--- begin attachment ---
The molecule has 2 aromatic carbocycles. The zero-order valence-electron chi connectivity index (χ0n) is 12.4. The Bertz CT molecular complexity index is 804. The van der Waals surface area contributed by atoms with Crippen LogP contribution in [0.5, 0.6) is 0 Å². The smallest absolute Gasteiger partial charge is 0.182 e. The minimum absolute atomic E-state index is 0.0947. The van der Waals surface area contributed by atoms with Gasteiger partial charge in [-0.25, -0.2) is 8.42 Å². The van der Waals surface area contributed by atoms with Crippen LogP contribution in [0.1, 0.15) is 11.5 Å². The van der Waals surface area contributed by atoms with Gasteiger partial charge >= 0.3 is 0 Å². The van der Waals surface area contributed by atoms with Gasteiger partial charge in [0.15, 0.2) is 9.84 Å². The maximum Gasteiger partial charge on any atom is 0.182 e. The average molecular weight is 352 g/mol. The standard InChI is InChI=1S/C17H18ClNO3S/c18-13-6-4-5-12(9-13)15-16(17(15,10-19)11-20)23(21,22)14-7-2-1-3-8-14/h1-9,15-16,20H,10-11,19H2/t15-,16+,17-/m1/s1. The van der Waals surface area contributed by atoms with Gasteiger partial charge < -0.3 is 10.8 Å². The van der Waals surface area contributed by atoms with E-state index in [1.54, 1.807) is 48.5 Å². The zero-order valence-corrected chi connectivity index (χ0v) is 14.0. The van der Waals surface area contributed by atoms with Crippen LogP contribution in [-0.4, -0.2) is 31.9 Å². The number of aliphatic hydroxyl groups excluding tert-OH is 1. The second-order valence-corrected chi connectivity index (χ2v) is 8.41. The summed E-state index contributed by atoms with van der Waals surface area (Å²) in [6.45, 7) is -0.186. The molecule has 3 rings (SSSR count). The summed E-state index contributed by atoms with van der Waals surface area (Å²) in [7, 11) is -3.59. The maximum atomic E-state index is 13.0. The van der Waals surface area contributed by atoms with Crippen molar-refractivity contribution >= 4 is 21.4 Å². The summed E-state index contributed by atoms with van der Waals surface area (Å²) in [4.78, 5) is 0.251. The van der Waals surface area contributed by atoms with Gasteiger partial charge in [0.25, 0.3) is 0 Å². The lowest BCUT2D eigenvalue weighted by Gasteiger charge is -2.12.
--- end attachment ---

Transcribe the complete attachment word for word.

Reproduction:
The molecule has 2 aromatic carbocycles. The zero-order valence-electron chi connectivity index (χ0n) is 12.4. The Bertz CT molecular complexity index is 804. The van der Waals surface area contributed by atoms with Crippen LogP contribution in [0.5, 0.6) is 0 Å². The smallest absolute Gasteiger partial charge is 0.182 e. The minimum absolute atomic E-state index is 0.0947. The van der Waals surface area contributed by atoms with Gasteiger partial charge in [-0.25, -0.2) is 8.42 Å². The van der Waals surface area contributed by atoms with Crippen LogP contribution in [0.1, 0.15) is 11.5 Å². The van der Waals surface area contributed by atoms with Gasteiger partial charge >= 0.3 is 0 Å². The van der Waals surface area contributed by atoms with Gasteiger partial charge in [0.15, 0.2) is 9.84 Å². The maximum Gasteiger partial charge on any atom is 0.182 e. The average molecular weight is 352 g/mol. The standard InChI is InChI=1S/C17H18ClNO3S/c18-13-6-4-5-12(9-13)15-16(17(15,10-19)11-20)23(21,22)14-7-2-1-3-8-14/h1-9,15-16,20H,10-11,19H2/t15-,16+,17-/m1/s1. The van der Waals surface area contributed by atoms with Gasteiger partial charge < -0.3 is 10.8 Å². The van der Waals surface area contributed by atoms with E-state index in [1.54, 1.807) is 48.5 Å². The zero-order valence-corrected chi connectivity index (χ0v) is 14.0. The van der Waals surface area contributed by atoms with Crippen LogP contribution in [-0.4, -0.2) is 31.9 Å². The number of aliphatic hydroxyl groups excluding tert-OH is 1. The second-order valence-corrected chi connectivity index (χ2v) is 8.41. The summed E-state index contributed by atoms with van der Waals surface area (Å²) in [6.45, 7) is -0.186. The molecule has 3 rings (SSSR count). The summed E-state index contributed by atoms with van der Waals surface area (Å²) in [7, 11) is -3.59. The maximum atomic E-state index is 13.0. The van der Waals surface area contributed by atoms with Crippen molar-refractivity contribution >= 4 is 21.4 Å². The summed E-state index contributed by atoms with van der Waals surface area (Å²) in [4.78, 5) is 0.251. The van der Waals surface area contributed by atoms with Gasteiger partial charge in [0.25, 0.3) is 0 Å². The lowest BCUT2D eigenvalue weighted by Gasteiger charge is -2.12.